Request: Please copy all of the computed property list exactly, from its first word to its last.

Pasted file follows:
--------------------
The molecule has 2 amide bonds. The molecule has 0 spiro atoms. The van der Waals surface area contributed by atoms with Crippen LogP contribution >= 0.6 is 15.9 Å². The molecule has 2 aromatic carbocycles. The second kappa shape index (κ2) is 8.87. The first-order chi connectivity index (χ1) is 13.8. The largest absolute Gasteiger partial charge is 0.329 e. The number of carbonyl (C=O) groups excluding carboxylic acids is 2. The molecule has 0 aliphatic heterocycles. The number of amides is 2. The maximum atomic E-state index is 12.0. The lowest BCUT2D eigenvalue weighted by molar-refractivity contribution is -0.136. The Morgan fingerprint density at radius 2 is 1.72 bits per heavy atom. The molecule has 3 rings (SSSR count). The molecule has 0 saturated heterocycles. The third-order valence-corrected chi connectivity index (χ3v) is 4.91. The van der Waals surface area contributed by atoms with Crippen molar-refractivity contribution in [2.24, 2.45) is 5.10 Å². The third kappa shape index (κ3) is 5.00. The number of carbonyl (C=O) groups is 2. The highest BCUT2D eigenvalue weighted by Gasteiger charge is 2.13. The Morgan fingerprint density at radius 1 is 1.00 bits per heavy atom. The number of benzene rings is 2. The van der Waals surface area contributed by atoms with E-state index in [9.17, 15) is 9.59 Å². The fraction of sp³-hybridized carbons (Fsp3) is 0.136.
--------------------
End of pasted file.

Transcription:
The molecule has 2 amide bonds. The molecule has 0 spiro atoms. The van der Waals surface area contributed by atoms with Crippen LogP contribution >= 0.6 is 15.9 Å². The molecule has 2 aromatic carbocycles. The second kappa shape index (κ2) is 8.87. The first-order chi connectivity index (χ1) is 13.8. The largest absolute Gasteiger partial charge is 0.329 e. The number of carbonyl (C=O) groups excluding carboxylic acids is 2. The molecule has 0 aliphatic heterocycles. The number of amides is 2. The maximum atomic E-state index is 12.0. The lowest BCUT2D eigenvalue weighted by molar-refractivity contribution is -0.136. The Morgan fingerprint density at radius 2 is 1.72 bits per heavy atom. The molecule has 3 rings (SSSR count). The molecule has 0 saturated heterocycles. The third-order valence-corrected chi connectivity index (χ3v) is 4.91. The van der Waals surface area contributed by atoms with Crippen molar-refractivity contribution in [2.24, 2.45) is 5.10 Å². The third kappa shape index (κ3) is 5.00. The number of carbonyl (C=O) groups is 2. The highest BCUT2D eigenvalue weighted by Gasteiger charge is 2.13. The Morgan fingerprint density at radius 1 is 1.00 bits per heavy atom. The number of benzene rings is 2. The van der Waals surface area contributed by atoms with E-state index in [9.17, 15) is 9.59 Å². The fraction of sp³-hybridized carbons (Fsp3) is 0.136.